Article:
The game in itself is pretty linear, with quest-hubs where you get to talk to folks, and do side-quests. Very classic RPG design in the form of Dragon Age: Origins, and Knights of the Old Republic, which to me is the preferable way to do it instead of having a bloated open-world setting. That is not all that is similar to those two games, however. When you are in combat you order your main character, and eventual followers to attack enemies with 3 action slots you can queue up however you want. For example; drink a potion, use a standard attack, or use special talent. Some talents have great synergies with each other, so it’s fun to combine and try out different combos for that ultimate take-down. When I started to play, I went with normal difficulty mode but quickly changed to the hardest setting. It was a bit on the easy side at first, but the hard difficulty setting called Lord felt perfect. Some fights are tough and had me reloading a couple of times before victory. It never got frustrating for me since I really enjoyed the game, and the combat, while not being extravagant, is fun regardless.
Being an RPG, you gain experience and level up for deeds completed. There are many different classes to pick from, so your main characters are not set in stone talent-wise. There is a talent tree to unlock, and each class has a corresponding best approach to weapons and armor. You are free to pick and choose, but I would recommend sticking with what you picked in the beginning, otherwise, I think the game can get pretty hard with you falling behind the difficulty curve.
The visuals might not be the best, but I think the studio made great use of the Unreal 3 engine. Some areas do look a bit drab, but other locations look great and are full of colors. Characters, weapons, and armor I also think look favorable, perhaps not from a technical viewpoint observed with a modern eye, but I find it all very charming – a throwback from the mid-2000s and later. Music is very Game of Thrones, with its TV theme on the menu. It works and fits the setting, even if random tracks get stuck in weird loops at times, making the music a minor annoyance in places. General sounds seem fine, but what stands out is the voice acting. While some NPCs have lower-quality voice work, all the main characters have excellent voice acting, especially Mors. There are also a couple of actors returning to voice their characters from the show, which is a plus.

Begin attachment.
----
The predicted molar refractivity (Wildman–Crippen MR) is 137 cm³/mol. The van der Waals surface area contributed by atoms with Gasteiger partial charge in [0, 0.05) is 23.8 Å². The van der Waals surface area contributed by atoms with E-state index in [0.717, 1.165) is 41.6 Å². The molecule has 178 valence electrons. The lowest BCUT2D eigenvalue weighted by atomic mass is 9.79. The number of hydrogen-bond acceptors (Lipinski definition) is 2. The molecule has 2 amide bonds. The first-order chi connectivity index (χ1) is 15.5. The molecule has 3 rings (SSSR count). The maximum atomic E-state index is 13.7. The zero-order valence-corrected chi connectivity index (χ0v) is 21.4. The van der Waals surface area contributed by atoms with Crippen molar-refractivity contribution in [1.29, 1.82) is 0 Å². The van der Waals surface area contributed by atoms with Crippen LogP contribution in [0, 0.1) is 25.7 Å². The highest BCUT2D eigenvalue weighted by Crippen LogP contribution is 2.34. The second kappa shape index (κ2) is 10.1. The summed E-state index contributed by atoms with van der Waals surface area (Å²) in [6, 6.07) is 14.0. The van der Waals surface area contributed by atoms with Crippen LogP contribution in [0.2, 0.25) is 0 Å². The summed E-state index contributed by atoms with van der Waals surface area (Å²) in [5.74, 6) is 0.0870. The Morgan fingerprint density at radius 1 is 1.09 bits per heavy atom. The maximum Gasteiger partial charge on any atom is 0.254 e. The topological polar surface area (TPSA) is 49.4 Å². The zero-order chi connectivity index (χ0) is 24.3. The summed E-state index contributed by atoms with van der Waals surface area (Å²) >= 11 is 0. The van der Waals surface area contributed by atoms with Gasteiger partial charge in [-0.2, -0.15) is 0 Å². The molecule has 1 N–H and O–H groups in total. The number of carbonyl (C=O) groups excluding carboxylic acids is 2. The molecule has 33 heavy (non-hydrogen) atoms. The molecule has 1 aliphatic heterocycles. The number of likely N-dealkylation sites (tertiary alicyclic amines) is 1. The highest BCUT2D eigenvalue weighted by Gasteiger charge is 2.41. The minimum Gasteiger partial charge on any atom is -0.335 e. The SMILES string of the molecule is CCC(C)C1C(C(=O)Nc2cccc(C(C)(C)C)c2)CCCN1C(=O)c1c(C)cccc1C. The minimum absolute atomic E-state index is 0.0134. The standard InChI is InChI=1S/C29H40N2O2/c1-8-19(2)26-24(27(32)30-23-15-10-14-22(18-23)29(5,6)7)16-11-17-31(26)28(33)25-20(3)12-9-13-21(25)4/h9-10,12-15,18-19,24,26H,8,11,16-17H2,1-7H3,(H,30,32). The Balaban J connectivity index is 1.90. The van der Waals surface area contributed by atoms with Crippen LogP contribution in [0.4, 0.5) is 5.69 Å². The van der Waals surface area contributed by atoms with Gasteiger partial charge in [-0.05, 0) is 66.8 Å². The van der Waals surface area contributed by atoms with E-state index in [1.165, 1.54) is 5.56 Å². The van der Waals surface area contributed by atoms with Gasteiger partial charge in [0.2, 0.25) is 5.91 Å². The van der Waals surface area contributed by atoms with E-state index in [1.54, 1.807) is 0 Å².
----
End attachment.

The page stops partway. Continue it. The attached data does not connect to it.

In general, the presentation is satisfactory, and the gameplay is engaging, but what makes it all stand out as said above is the wonderfully written story. Game of Thrones has become one of my favorite RPGs since playing it. I thought the game would be entertaining, but I didn’t think it would be of this quality. Especially not for what I paid for it, since I got it for measly 2-3 euros a few years ago. The reason I played it now was that I was looking for a nice RPG to play. I noticed it in my Steam library, thought I would give it a go, and I’m really glad I did! Maybe you also have this game in your library, collected from some random gaming bundle, and if you do, I highly recommend giving it a chance. Or just buy it straight up, because it’s easily worth the 15 bucks it cost nowadays.
Thanks for reading.